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The Spokesman-Review Newspaper
Spokane, Washington  Est. May 19, 1883

Spokane Public Schools takes imaginative approach to new middle school designs

Five years from now, expect to see a bigger budget for window cleaners at Spokane Public Schools.

The vision for middle schools took flight this week, and it’s a transparent process – fittingly with a lot of interior glass.

As Glover Middle School Principal Mark Lund told a gathering of educators, architects and citizens Thursday afternoon, education is about possibilities.

“We ask our elective teachers to sell these programs and then we put them behind walls,” Lund said. “Now maybe kids can see what’s happening in that choir room.”

The occasion was the final day of the Spokane Design Summit for New Middle Schools, held at the district’s downtown offices. The goal was to stretch the imaginations of the participants toward the design and construction of six new middle schools.

Likening that imagination to a rubber band, moderators tasked a trio of teams to stretch their minds – “and rip the doors off the current model,” Lund said during Thursday’s session.

“This is a once-in-a-lifetime opportunity to serve our community,” Lund said.

The summit comes three months after the passage of what some consider a once-in-a-lifetime capital bond. The $495 million bond was made possible by the McCleary court decision, which shifted more of the burden for basic education to the state.

Given a chance to make a substantial investment in public education – and save on their property tax bill at the same time – voters gave 69 percent approval of the bond.

Most of the money, about $360 million, is earmarked for three new middle schools and replacements for three others – Glover, Shaw and Sacajawea – that date from the late 1950s.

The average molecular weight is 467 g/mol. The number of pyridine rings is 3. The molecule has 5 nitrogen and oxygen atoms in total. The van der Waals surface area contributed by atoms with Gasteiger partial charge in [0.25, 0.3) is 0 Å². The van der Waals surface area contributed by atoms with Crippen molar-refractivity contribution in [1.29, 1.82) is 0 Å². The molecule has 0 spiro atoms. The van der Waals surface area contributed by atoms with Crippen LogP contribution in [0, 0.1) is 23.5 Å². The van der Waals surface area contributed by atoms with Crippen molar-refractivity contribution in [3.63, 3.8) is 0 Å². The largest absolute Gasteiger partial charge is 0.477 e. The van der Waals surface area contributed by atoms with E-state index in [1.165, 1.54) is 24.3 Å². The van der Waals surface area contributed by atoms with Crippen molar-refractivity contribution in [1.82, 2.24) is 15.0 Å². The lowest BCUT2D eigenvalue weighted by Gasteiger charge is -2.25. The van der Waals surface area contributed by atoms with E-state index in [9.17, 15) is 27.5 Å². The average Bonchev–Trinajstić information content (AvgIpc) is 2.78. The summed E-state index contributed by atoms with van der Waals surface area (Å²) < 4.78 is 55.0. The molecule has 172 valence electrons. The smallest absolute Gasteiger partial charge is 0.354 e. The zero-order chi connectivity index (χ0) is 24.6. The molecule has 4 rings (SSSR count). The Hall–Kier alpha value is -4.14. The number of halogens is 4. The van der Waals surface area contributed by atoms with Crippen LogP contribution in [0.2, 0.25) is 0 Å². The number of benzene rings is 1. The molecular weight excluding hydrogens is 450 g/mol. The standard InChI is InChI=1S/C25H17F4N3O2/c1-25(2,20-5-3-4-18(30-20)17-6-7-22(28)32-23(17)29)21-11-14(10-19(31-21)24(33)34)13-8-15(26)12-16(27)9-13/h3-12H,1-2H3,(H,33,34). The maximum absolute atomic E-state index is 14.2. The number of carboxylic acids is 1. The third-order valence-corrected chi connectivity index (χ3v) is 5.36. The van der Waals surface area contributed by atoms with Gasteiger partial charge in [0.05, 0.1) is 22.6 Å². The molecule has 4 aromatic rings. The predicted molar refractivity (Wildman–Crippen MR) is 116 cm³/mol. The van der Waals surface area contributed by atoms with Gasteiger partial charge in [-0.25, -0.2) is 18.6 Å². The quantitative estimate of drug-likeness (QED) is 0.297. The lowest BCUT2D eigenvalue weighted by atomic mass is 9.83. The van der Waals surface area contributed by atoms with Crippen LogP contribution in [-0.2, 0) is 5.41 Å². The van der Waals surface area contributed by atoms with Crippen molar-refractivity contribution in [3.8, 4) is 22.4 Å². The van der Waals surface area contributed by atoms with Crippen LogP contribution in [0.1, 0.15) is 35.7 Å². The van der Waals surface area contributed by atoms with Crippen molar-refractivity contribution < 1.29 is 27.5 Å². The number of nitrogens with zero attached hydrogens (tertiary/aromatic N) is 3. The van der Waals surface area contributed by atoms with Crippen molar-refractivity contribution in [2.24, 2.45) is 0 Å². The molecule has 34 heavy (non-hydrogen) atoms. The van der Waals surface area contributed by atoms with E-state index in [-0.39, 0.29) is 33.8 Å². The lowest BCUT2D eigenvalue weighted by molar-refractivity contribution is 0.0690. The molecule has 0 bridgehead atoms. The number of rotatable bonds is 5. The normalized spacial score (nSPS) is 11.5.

Principals from all three schools took leading roles in Thursday’s discussion and unveiling of ideas for each school.

The groups were inspired and led by designers from around the country.

The Glover group took traditional learning terms and renamed them. They hope educators and students will “connect, welcome, serve, explore, move, perform, create and play.”

To help them do that, their design for the new Glover would serve those goals, with open-study areas, multilevel libraries and a “wellness center” that would be much more than a gymnasium. It resembles the new facility at the renovated Jefferson Elementary School on the South Hill.

The Sacajawea team, led by Principal Jeremy Ochse, hoped to create a “community of discovery,” centered on a “Community Engagement Zone” that resembles a hotel lounge. Classrooms have been redesignated as “neighborhoods,” with some students seated at tables instead of individual desks.

A new gymnasium would be much more than that, Ochse said. “We want to have a place where the community is embedded.”

The Shaw group, said Principal Jon Swett, hopes the new school will “educate the whole family” and offer multiple layers to the Hillyard community. Panel members also hope to honor the school’s cultural diversity.

A large, brightly lit entryway is expected to create a “sense of ownership” when students walk in the door.

Shaw could include a commons area “that’s more than a cafeteria,” with “caves, nooks, levels and stages” throughout the building.

All three groups envisioned brighter, wider halls, less-traditional learning spaces and more interior glass.

Following the presentations, some participants and audience members looked forward to the rest of the process.

“I may not like all the window cleaning that’s coming my way, but I’m excited,” one teacher said.

Next up in the process is the preparation of a final report from the forum and design standards for the new schools, selection of architects, design, construction and completion of projects according to the schedule approved last month by the district board of directors.

All of that outside-the-box thinking is constrained by budgets, timelines, safety and legal considerations that may unstretch that rubber band of imagination.

Lund hopes not.

“We all know there will be a million reasons why certain things can’t be done,” he said. “We have a chance to build a great school that will last 80 to 100 years.”